She gave Granger another glance, and found that she wasn’t quite as afraid now. The man might be evil, but he’d done at least one good thing with his life that night. Besides, Porter said he could change. She knew Porter well enough to know that he wasn’t just bluffing when he said that, trying to save somebody’s life. He genuinely believed that he could change who Granger was. If Porter believed that, Sarah decided, then she would do whatever she could to help him. After all, giving the Slayers another chance was what they were trying to do, right?
Sarah shifted to be more comfortable, and found that she’d been so wrapped up in thinking about Granger that she hadn’t heard Misty lay down next to her. The werewolf was looking at the old Slayer much the same way she had. Fear and apprehension was etched on her face, and she sat stiffer than she normally did.
“What do you think of him?” Sarah asked at last.
Misty shook her head agitatedly. “We should have killed him.”
Sarah looked at her, raising her eyebrows in surprise.
“That doesn’t sound like something the werewolf I used to know would say.”
Misty finally turned away from the Slayer, giving the sphinx a stern look. “I was never the werewolf you thought I was, Sarah.”
Sarah nodded. There was still coldness in her old friend’s eyes, but she didn’t allow herself to look away.
“My daddy is going to be so mad at me when Mr. Granger tells him what I’ve been doing,” Misty said worriedly, putting her head down on top of her paws.
Sarah gasped. “Wha- you’re not still planning on going back to him, are you?”
“What else can I do?” Misty shot back angrily. “He adopted me. I’m his daughter now!”
Sarah shook her head. “You can’t go back. Not after everything he’s done to you. If he finds out you’ve been with us this whole time, he’ll probably kill you!”
Misty stared guiltily at the ground in front of her and didn’t say anything.
“Stay with us,” Sarah urged her. “We’ll take care of you. We’ll keep you safe.”
“You just don’t understand,” Misty said, her voice so quiet that Sarah could barely hear her.
“I don’t understand what?” the sphinx asked. “What is it that still makes you want to go back to him?”
“Because he’s my daddy!” Misty insisted. “I don’t have anyone anymore. He’s the only thing I’ve got. Even if he’s mean to me and locks me up, at least I know I’ve got a family.”
Sarah felt a pang of sympathy in her heart. She couldn’t understand why Misty would feel such loyalty to a Slayer, but she could, at least, understand the werewolf’s need for a family. It had only been a couple days since she’d found out her parents were dead, but she was already desperately lonely for them.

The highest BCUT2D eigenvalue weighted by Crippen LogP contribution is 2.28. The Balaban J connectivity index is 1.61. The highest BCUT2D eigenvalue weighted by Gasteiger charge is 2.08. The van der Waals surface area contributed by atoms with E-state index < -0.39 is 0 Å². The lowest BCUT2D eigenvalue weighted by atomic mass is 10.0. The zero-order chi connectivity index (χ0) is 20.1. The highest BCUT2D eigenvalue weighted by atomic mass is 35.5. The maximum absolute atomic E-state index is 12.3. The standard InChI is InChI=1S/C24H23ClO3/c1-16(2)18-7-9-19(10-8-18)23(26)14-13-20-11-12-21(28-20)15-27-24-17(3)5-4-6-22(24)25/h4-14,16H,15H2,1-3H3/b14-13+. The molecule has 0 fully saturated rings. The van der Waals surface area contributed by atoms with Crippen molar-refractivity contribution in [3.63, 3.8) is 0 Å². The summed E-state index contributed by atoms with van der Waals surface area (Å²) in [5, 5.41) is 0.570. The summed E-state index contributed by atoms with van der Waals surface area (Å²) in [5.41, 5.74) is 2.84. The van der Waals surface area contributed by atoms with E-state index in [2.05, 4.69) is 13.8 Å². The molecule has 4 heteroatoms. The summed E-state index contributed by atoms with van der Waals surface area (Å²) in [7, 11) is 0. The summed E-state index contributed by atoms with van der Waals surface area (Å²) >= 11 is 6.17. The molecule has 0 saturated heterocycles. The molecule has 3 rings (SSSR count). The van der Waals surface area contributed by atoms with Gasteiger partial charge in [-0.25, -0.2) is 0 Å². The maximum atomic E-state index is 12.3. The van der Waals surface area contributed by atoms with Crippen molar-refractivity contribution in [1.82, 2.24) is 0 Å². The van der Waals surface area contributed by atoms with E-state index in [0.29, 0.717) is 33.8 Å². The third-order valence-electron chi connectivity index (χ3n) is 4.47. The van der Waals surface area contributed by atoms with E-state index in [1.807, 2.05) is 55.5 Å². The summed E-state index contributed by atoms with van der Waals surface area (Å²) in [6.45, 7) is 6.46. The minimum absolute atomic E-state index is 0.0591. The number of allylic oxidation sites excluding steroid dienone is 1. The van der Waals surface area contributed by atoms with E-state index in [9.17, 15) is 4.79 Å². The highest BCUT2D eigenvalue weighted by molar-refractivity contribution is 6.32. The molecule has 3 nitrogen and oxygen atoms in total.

“What about Ozzie?” Sarah asked, turning her head to look at the young man lying on Droma’s massive leather cloak.
“Ozzie is… he’s…” Misty stammered, unable to bring herself to look at her brother. She sighed. “Sarah, I want him to be my brother so bad, but what if he isn’t? I don’t want to get hurt again.”
Sarah bit her lip, trying not to let the emotion show on her face. Misty shook her head, lying back down again.
“What about us?” Sarah asked at last.
Misty looked up at her in confusion. “What do you mean?”
Sarah looked into the fire, remembering all the fun times she and Misty had had back at her mansion.
“We used to be best friends,” she answered. “What are we now?”
Misty hung her head. “Don’t pretend, Sarah. You know why I was doing that. You know I was trying to kill you back at the Dwarf City. You don’t really want to be my friend.”
“Yes, I do,” Sarah asserted. Misty looked up at her in surprise. “Okay, yes, you made some mistakes in the past. But that doesn’t change how close we used to be. Can we try to do that again, please?”
Misty shook her head in bewilderment. “What makes you think I still want to be your friend?”
“I don’t,” Sarah answered without a moment’s hesitation. “That’s your decision. But it’s just like Porter was saying earlier: we have to believe that people can change, otherwise this whole thing is pointless.”
Misty sat still for a minute, not saying anything. Then, tentatively, she looked back up at Sarah.
“Even though I knew all along what I was going to do to you,” she said, her voice a hoarse whisper. “I still felt like I was your friend. I liked being around you. We were like…”
“Like sisters,” Sarah finished for her, feeling tears begin to well up in her eyes. Tears were running down the fur on Misty’s snout as well. “Do you want to be like that again? Like sisters?”
Wordlessly, Misty nodded.
A smile rose to Sarah’s face, and she got up and took a step forward to wrap a big paw around Misty’s back. Misty gave Sarah a big, doglike kiss on the cheek, licking her tears clean.
“Good to have you back, sis,” Sarah said.
NEXT TIME: D’aaaw, look at all the happy feels! They’d better enjoy them now, because next week they’re finally going to get to the Historians’ Tower. What will they find waiting for them? Will they be able to make it out again?